That means cutting even more jobs and programs, or raising taxes, they said. But with a 22.98 mill tax rate, the school board has little wiggle room. The state legislature caps school tax rates at 25 mills.
“If we don’t cut, we’ll be right back here anyway,” board member Don McChesney said. “A millage increase is a short-term solution to a long-term problem.”
While the board expects figures to continue to fluctuate, Interim Superintendent Ramona Tyson said, “To be really prepared and sustain the organization in the next fiscal year, we have to target ourselves somewhere between $115-$120 million.”
Those who said they do not want to raise taxes are McChesney, board chairman Tom Bowen and members H. Paul Womack and Pamela Speaks. Board members Eugene Walker, Zepora Roberts, Sarah Copelin-Wood and Jim Redovian said they are looking at raising the millage rate by amounts varying between half a mill and 2 mills. Board member Jay Cunningham said he is undecided.
While undecided on a tax hike, the board’s budget committee agreed Thursday to cut staff and keep some popular programs, including pre-kindergarten, magnets and Montessori.
Tyson said she reviewed proposals from parents and decided to maintain, but cut staff from, the magnet and Montessori programs.
For Adriana Gaffga, maintaining Montessori means she will keep her two children at Briar Vista Elementary School next year instead of putting them in private school.
“I came into the district just because of that program,” she said.
The budget committee also agreed to cut at least 427 jobs, including 200 paraprofessionals, 150 administrators, 59 media clerks and 18 technology specialists. The majority of the jobs were deemed “fat” in the budget, McChesney said.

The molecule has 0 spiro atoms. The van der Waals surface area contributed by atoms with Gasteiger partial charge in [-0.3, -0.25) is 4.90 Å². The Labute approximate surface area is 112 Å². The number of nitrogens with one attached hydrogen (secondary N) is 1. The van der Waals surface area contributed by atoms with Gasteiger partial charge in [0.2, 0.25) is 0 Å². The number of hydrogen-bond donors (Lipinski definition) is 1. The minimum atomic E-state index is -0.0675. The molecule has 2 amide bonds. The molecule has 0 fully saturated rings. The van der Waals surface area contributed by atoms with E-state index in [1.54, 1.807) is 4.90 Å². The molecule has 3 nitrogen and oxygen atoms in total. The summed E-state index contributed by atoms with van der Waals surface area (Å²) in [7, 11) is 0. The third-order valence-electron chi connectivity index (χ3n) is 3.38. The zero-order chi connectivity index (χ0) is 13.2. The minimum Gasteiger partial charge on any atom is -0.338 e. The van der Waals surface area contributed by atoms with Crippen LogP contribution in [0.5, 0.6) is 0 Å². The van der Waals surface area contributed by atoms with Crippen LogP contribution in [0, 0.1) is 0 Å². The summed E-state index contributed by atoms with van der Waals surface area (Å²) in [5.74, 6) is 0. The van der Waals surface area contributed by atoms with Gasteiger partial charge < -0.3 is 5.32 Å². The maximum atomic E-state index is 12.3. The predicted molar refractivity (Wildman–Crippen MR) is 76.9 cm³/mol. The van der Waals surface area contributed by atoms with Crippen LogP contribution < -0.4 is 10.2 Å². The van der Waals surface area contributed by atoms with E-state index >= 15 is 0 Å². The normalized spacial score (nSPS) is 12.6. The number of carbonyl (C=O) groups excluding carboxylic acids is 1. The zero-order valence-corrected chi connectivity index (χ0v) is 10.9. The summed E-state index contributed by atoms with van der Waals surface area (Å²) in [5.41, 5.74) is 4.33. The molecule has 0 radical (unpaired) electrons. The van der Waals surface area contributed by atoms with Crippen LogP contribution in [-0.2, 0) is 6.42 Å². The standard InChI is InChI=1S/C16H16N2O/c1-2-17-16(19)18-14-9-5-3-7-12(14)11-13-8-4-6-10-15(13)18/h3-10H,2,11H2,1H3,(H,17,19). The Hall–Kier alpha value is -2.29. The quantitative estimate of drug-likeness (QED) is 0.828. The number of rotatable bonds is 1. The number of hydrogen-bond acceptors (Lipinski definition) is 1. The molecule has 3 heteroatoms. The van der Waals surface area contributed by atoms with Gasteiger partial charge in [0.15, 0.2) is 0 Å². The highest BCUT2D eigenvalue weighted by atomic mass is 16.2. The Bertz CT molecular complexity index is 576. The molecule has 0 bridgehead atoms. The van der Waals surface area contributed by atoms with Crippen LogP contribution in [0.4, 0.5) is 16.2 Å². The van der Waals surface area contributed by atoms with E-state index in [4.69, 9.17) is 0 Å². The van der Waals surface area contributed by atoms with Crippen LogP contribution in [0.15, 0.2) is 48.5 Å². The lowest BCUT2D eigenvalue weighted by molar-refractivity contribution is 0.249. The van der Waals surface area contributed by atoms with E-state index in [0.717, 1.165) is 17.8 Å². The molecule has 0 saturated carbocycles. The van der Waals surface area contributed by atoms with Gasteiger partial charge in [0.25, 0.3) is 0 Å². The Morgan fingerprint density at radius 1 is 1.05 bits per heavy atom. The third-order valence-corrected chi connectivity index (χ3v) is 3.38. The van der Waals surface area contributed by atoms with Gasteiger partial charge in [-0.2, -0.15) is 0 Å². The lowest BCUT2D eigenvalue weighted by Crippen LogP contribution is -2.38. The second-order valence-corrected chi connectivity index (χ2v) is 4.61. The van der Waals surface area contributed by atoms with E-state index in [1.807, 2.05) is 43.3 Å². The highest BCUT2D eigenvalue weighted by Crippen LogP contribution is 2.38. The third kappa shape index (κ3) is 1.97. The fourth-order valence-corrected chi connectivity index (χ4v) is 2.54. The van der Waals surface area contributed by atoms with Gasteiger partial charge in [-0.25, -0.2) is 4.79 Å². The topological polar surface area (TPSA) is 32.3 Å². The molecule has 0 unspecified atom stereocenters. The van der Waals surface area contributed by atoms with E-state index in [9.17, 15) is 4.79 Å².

Bowen said that in DeKalb —the state’s third largest district — staff growth has outpaced enrollment.
“My preference would be no tax increase this year and use the tough budget to make the reductions that are long overdue in terms of getting the organization to be most efficient,” he said.
A half-mill increase would add about $33 a year to property-tax bills for owners with homes valued at $200,000.
“If the economy ever improves, we can roll the millage back,” Walker said. “This constitutes in my mind that we can spread the pain across the county.”
The board is scheduled to vote on the budget next month.
One parent, Ronda Ward, said she is willing to pay more taxes if it means her son could stay at Meadowview Elementary, one of four schools being considered for closure to save about $2.35 million.
“If there is a half mill that can solve this situation or 2 mills that can solve this situation, I implore you to do it,” she told board members.
Task Force to consider school closings
The task force charged with recommending at least four elementary schools to close next school year has trimmed its list of possibilities.
Earlier this week, it eliminated 62 schools from consideration.
The Atlanta Journal-Constitution obtained the list of 21 schools still under consideration on Thursday.
The panel will consider these schools on Tuesday. A public meeting will begin at 6 p.m.
The recommendation is due next month to the school board, which will vote on the final closures.
Closing four schools will save about $2.35 million, officials said.
These are the schools being considered:
Ashford Park Elementary
Bob Mathis Elementary
Briar Vista Elementary
Flat Shoals Elementary
Gresham Park Elementary
Kelley Lake Elementary
Kittredge Magnet Elementary
Laurel Ridge Elementary
Rock Chapel Elementary
Sky Haven Elementary
Wadsworth Magnet Elementary